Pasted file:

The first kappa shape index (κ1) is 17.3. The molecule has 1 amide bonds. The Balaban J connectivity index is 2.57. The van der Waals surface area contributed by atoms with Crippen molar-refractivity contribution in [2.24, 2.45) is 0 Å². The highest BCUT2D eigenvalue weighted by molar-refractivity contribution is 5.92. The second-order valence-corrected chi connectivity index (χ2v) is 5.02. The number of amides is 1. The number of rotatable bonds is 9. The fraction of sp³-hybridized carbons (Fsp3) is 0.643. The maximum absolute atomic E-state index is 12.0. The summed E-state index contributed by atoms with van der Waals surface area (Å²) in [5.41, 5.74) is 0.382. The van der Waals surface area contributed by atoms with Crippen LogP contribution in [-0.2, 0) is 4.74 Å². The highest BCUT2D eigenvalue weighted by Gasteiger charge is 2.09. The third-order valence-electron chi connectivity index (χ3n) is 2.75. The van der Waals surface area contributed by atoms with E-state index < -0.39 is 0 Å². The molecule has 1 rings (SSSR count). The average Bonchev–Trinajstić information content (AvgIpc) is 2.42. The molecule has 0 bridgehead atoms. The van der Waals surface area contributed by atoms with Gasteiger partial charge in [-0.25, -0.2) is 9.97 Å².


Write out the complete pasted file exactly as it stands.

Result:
The first kappa shape index (κ1) is 17.3. The molecule has 1 amide bonds. The Balaban J connectivity index is 2.57. The van der Waals surface area contributed by atoms with Crippen molar-refractivity contribution in [2.24, 2.45) is 0 Å². The highest BCUT2D eigenvalue weighted by molar-refractivity contribution is 5.92. The second-order valence-corrected chi connectivity index (χ2v) is 5.02. The number of amides is 1. The number of rotatable bonds is 9. The fraction of sp³-hybridized carbons (Fsp3) is 0.643. The maximum absolute atomic E-state index is 12.0. The summed E-state index contributed by atoms with van der Waals surface area (Å²) in [5.41, 5.74) is 0.382. The van der Waals surface area contributed by atoms with Crippen LogP contribution in [-0.2, 0) is 4.74 Å². The highest BCUT2D eigenvalue weighted by Gasteiger charge is 2.09. The third-order valence-electron chi connectivity index (χ3n) is 2.75. The van der Waals surface area contributed by atoms with E-state index < -0.39 is 0 Å². The molecule has 1 rings (SSSR count). The average Bonchev–Trinajstić information content (AvgIpc) is 2.42. The molecule has 0 bridgehead atoms. The van der Waals surface area contributed by atoms with Gasteiger partial charge in [-0.25, -0.2) is 9.97 Å².